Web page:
Overview

Learning from experiments: Implementing an Atlassian Connect add-on with Mule

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This year I got the chance to gain some experiences with Atlassian Connect and also Mule/the Anypoint Platform. These two things have nothing to do with each other at the first sight. But when looking deeper, a Connect add-on needs to provide an API and calls the API of the Atlassian product. The MuleSoft products offer API Management and integration and they also support a microservice approach – which fits very well for a Connect add-on. So I tried to build a Connect add-on with Mule.

That’s not what Mule is explicitly made for and my add-on should not only provide an API, but also deliver webpages with HTML content. So this was an experiment with unknown result to learn from.

This article is more focused on Mule, but for a better understanding I start with a short description of Connect and the app being developed.

Use Case

A general introduction to Connect can already be found here on this blog. For our use case we want to have an add-on with a workflow post-function, that copies the value of a specific field from the parent issue to the issue being changed. These post-functions can be applied to any transition in a JIRA workflow. For a post-function there are three visual parts:

  • create: form to configure the post-function, in our case select the field to copy
  • edit: form to edit the post-function configuration
  • view: short description in the list of active post-functions

The add-on needs to provide endpoints where JIRA can fetch the HTML for each case to embed it in the page. Then there are some endpoints that execute the logic or provide data:

  • triggered: executes the post-function
  • descriptor: delivers the descriptor of the add-on (needed for installation)
  • add-on-installed-callback: a lifecycle hook, that is executed after add-on installation

The goal is to implement all this in Mule. There is already a spring boot implementation, so I had a working solution and the general knowledge what actions are required.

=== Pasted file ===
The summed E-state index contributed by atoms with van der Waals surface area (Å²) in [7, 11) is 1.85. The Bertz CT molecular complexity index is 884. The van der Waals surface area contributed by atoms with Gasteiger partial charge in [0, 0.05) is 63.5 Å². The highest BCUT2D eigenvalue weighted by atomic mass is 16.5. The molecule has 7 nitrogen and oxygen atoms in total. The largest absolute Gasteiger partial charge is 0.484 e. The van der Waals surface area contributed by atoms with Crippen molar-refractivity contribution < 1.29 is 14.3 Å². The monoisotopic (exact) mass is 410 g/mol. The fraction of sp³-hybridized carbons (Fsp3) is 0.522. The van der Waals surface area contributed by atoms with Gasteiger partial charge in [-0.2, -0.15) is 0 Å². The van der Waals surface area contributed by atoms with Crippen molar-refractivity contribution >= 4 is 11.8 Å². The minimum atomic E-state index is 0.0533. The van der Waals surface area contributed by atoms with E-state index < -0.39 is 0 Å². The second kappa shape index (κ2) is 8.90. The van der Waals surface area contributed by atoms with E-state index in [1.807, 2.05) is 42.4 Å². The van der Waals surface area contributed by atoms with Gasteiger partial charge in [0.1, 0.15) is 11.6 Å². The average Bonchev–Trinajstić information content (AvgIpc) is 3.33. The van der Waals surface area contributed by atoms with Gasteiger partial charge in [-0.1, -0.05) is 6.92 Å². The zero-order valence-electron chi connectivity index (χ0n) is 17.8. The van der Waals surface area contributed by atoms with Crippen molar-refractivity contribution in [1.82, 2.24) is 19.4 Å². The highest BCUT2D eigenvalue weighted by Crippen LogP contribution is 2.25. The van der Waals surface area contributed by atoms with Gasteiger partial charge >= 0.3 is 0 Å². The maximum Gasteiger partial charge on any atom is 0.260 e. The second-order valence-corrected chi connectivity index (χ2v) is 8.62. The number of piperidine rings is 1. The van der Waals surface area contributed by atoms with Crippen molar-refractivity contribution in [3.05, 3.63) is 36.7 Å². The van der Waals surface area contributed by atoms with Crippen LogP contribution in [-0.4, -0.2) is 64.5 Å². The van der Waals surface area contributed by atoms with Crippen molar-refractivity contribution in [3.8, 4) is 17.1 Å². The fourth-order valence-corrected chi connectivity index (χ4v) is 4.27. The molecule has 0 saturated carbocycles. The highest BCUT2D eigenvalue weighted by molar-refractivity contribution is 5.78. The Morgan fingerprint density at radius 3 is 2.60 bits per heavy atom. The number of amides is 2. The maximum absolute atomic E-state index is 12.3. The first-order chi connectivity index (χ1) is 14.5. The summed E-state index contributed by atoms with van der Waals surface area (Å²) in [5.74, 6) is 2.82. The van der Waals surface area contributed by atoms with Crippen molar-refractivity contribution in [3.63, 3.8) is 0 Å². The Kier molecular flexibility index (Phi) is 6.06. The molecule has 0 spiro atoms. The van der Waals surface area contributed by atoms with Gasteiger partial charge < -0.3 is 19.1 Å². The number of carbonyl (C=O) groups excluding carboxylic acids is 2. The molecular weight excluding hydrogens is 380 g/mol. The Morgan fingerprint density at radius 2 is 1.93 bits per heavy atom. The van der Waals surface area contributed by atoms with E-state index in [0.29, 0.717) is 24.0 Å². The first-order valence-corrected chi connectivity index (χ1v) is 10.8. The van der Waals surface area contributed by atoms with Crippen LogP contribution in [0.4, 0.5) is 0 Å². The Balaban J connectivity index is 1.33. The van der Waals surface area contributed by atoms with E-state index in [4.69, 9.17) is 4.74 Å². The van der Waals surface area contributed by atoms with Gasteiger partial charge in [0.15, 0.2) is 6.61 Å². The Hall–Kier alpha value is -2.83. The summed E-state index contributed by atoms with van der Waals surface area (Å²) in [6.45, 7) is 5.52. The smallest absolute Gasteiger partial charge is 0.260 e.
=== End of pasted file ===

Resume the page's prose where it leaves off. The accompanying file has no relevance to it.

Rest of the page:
Developing the App

Setup hint: For development I used a JIRA cloud instance and a local add-on, tunneled with ngrok.

I started to design the API of the add-on using RAML (RESTful API Modeling Language), describing the six endpoints mentioned above. From this RAML specification, we can generate Mule flows using APIkit. To test early and get fast feedback, the first thing needed is the descriptor to install the add-on in the JIRA instance. So we need to serve a static json file from our add-on.

first draft of the API

first draft of the API

the descriptor for atlassian connect

the descriptor for atlassian connect

Learning #1: Delivering static content

Of course we could just try to use Set Payload and paste the json there. But a separated file is much better to handle (editing, formatting and so on). There are multiple ways of how a file can be read and provided to a mule flow. Most of the proposed solutions are rather  strange or complicated, like creating a spring bean with IOUtils, providing the file name as constructor argument and accessing this bean through the app registry. Another proposed solution was to use the underlying Thread to get the resource as a stream.

An easier solution is to use the Static Resource Handler provided by Mule. The critical point in understanding for me was to leave behind the APIkit flows – the HTTP Static Resource Handler will be placed directly behind a HTTP Connector in its own flow. This took some time to realize.

using a static resource handler besides the APIkit router

using a static resource handler besides the APIkit router

Now we are ready to install the add-on – but it does not do anything. So the next thing we need is a way to create the desired post-function.

Erik Petzold

Erik Petzold works as Developer/Consultant at codecentric AG. He is mostly developing in Java and is always interested in learning new stuff.

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